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HRL’s 3D Printed Ceramic could Change Everything

HRL Laboratories demonstrates a breakthrough in 3D printing: ceramics.

 3D printing is slowly, but certainly becoming an evolution or even a revolution of manufacturing. Every week we receive news pitches from companies claiming they’re the next big thing in the world of 3D printing, but there are innovations which are really making you think we’re changing for the better. From 3D printed vertebrae and skin in medicine to airplanes and rockets, 3D printing or ‘additive manufacturing’ is becoming an everyday reality for mission critical tasks.

One company known for its innovation since inception – Hughes Research Laboratories (known today as HRL Laboratories, LLC – a joint-venture of General Motors and Boeing) just announced a technological breakthrough in 3D printing field, targeting transportation applications, from cars to planes and space ships. HLR managed to develop a new way of printing ceramics, enabling not just complex shapes but also – incredible endurance. 3D printed ceramic shapes endured through 1700C, which is the temperature that many of materials will simply melt or deform.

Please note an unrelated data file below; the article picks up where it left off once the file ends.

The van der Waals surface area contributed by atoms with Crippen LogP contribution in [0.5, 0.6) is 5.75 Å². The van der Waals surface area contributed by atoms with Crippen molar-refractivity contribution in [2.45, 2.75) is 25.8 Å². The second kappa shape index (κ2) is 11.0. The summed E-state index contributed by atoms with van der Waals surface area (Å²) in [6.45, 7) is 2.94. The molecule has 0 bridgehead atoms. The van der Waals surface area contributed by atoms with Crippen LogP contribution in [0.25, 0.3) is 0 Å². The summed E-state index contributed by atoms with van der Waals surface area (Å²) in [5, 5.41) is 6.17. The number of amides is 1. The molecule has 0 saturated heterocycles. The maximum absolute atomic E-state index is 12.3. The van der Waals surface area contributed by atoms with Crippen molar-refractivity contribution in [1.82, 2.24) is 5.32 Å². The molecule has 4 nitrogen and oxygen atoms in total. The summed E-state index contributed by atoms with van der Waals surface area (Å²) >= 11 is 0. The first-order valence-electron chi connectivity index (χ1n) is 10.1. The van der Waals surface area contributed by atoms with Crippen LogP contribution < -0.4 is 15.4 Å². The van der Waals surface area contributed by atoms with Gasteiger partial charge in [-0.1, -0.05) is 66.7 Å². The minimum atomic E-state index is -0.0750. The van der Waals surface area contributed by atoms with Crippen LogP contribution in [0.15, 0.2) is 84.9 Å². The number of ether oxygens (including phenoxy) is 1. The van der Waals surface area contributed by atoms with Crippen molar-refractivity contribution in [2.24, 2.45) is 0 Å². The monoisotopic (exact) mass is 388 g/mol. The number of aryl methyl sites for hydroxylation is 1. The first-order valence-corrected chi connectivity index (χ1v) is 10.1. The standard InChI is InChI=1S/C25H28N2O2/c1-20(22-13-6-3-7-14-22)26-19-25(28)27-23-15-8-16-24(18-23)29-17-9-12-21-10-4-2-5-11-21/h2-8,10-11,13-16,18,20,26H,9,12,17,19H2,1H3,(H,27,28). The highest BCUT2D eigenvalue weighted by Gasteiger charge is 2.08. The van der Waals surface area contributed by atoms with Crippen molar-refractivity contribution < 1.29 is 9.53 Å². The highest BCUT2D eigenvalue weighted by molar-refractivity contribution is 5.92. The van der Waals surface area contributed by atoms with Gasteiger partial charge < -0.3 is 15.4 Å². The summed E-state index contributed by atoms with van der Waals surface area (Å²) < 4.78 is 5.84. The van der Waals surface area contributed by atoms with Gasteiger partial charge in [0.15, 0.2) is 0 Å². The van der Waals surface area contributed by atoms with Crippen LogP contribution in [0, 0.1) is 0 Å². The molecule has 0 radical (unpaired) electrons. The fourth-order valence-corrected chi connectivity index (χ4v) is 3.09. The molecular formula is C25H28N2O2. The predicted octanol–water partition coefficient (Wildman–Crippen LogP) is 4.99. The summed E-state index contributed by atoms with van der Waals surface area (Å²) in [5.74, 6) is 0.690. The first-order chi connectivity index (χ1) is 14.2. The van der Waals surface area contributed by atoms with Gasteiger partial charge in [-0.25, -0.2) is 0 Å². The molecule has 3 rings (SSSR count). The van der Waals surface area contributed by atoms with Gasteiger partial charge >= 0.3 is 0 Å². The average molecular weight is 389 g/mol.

All in all, we believe this technology will be brought to market in two steps – parents General Motors and Boeing could utilize the technology in their future products, but most of the grunt work will probably be pushed through a licensing agreement with MalibuIQ, a specialized investment partnership firm that includes several VC funds and major manufacturers.

We can but wonder how much more efficient can the technology get, as 3D printed titanium blades on Rolls-Royce jet engines are claimed to have reduced fuel burn by 2% alone, and the company claimed 3D printing saved them a 15% fuel burn – mostly due to its 1.5m diameter, 0.5m-thick front bearing housing, which is 3D printed using a mixture of materials (electron beam melting technology). Add ceramic lattices and we might be in for another double-digit reduction in fuel burn and maintenance costs. When it comes to cars, utilizing non-brittle ceramics in conjunction with 3D printed aluminum and carbon fiber could dramatically reduce the weight of a car, but also improve safety.